Library of the Central Bank provides interlibrary loan, index, awareness and CD ROM search services in addition to the customary library activities. However, the direct access to Internet over the li brary had not been realized yet, since the recent public expenditure cuts had resulted in the retardation of the related investments.
It shouldn't be hard to imagine the variety of benefits that the Institute's library could gain by the use of Internet. At present the library is connected to Internet as a mode over a leased line. T he Internet users receive thereby statistical summary reports. However, 1995 seems to bring substantial developments in the Internet use of the library. Firstly, access to the comprehensive disaggreg ate data sets provided by the Institute will be possible through Gopher or WWW. Library catalogue will also be available. Secondly, the newly established local area network will enable the different Departments of the Institute to be in exchange contact with the library computers over the backbone. With the aid of the same backbone the library will also interact through Internet.
The library was integrated to the AX 780 computer network system of the Organization in 1987. Since 1994 the Internet could be reached over TURPAK in the position of an end user of the Middle East Te chnical University facilities. By full membership, which will probably be the case during the coming months, the library will furnish certain databases, including the library collection after 1980, t he periodical catalogue, plan and implementation data of economic variables at adequate sectoral aggregation levels.
The Internet use was realized by means of a node connected to the Middle East Technical University over a lease line. In case of a membership, library catalogue will primarily be subjected under disp osal.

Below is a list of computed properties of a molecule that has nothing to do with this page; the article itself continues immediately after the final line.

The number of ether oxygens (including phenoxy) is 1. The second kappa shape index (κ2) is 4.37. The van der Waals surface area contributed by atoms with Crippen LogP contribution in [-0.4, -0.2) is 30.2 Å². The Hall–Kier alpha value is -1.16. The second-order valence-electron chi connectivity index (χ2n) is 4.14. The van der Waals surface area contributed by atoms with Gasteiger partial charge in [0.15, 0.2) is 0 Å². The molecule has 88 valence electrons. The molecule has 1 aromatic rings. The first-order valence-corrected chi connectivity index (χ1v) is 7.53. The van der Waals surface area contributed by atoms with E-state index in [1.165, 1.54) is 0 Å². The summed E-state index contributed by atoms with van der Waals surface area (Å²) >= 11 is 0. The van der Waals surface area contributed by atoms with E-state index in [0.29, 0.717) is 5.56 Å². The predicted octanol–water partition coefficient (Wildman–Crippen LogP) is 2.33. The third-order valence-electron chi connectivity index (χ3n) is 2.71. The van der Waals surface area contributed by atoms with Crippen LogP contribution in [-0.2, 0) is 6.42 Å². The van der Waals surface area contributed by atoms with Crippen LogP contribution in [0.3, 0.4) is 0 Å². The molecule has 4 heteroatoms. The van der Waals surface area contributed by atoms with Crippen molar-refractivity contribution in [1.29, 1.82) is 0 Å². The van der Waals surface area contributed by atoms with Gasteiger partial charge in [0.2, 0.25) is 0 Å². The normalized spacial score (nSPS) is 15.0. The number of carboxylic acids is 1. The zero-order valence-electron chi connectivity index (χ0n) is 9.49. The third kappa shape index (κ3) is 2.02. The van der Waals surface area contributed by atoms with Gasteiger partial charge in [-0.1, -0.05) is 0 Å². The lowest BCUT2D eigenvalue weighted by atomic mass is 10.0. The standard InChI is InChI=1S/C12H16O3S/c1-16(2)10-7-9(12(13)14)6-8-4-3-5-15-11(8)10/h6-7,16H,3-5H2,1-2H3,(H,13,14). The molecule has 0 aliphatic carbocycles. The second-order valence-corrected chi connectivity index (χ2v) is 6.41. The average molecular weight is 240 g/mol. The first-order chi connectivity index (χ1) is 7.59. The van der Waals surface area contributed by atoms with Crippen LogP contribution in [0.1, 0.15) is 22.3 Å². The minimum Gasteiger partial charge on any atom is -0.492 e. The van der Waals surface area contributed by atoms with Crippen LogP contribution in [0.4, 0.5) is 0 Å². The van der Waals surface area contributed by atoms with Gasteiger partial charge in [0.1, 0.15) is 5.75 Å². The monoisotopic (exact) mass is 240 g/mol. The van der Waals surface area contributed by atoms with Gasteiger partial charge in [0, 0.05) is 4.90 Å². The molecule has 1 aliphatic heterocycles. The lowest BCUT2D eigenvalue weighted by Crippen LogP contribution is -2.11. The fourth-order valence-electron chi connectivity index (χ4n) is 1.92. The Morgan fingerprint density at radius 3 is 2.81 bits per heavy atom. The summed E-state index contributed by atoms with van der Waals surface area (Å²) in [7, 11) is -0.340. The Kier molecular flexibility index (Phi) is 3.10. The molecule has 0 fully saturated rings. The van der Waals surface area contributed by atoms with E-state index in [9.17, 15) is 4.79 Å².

With 16 terminal points the Center disposes of the HX/3000 922 RX system. The library catalogue was completely transferred to computerized media. On the other hand, current information on foreign tra de satistics, product codes, foreign exchange rates and the like can at request be promptly transmitted from the Undersecretariat of Foreign Trade over a special terminal. Internet use will be availa ble unti the end of the year, through which the library collection will be propagated to a wider range of interested people.
Computerized library services will be enhanced by means of having access to Internet up till the end of the year. Over Internet use it will be possible to retrieve the library catalogue, special stat istics database on woman, and certain subsets of the above mentioned database in various forms, like women news.
When observing the problems of Internet use at the micro level of each library, we mostly detect nothing but the reflections of the main problems of government libraries upon our present concern. The below treatment will therefore comprise a greater area of interest, namely that of considering the adequacy and effectiveness of government library services in a more general context.
In addition and perhaps as anatural extension of the missing status the government library administrators cannot usually partake in the high level decision mechanisms. Indirect evidence to this matte r is collected by the mentioned survey of institutional libraries. Only 4 of the 25 libraries were situated directly under the highest level hierarchical positions (like the office of the president), and 2 of them were under the highest administrative officer (like that of the general secretary). The rest of the government libraries were administrative component units being placed under medium l evel positions (as that of the department head). Thus the chief librarian might not in an abundance of cases take an active part in the determination of procurement and investment plans, and could th is be fortunately the case, he would probably struggle with the upper bureaucracy for the fulfillment of policy decisions in due time and at the desired extent. Especially in an era of permanent tech nological change in the information production and propagation where the Internet might be regarded as a recent example of such an advance these handicaps might in turn create serious drawbacks in th e quality and coverage of services provided by government libraries.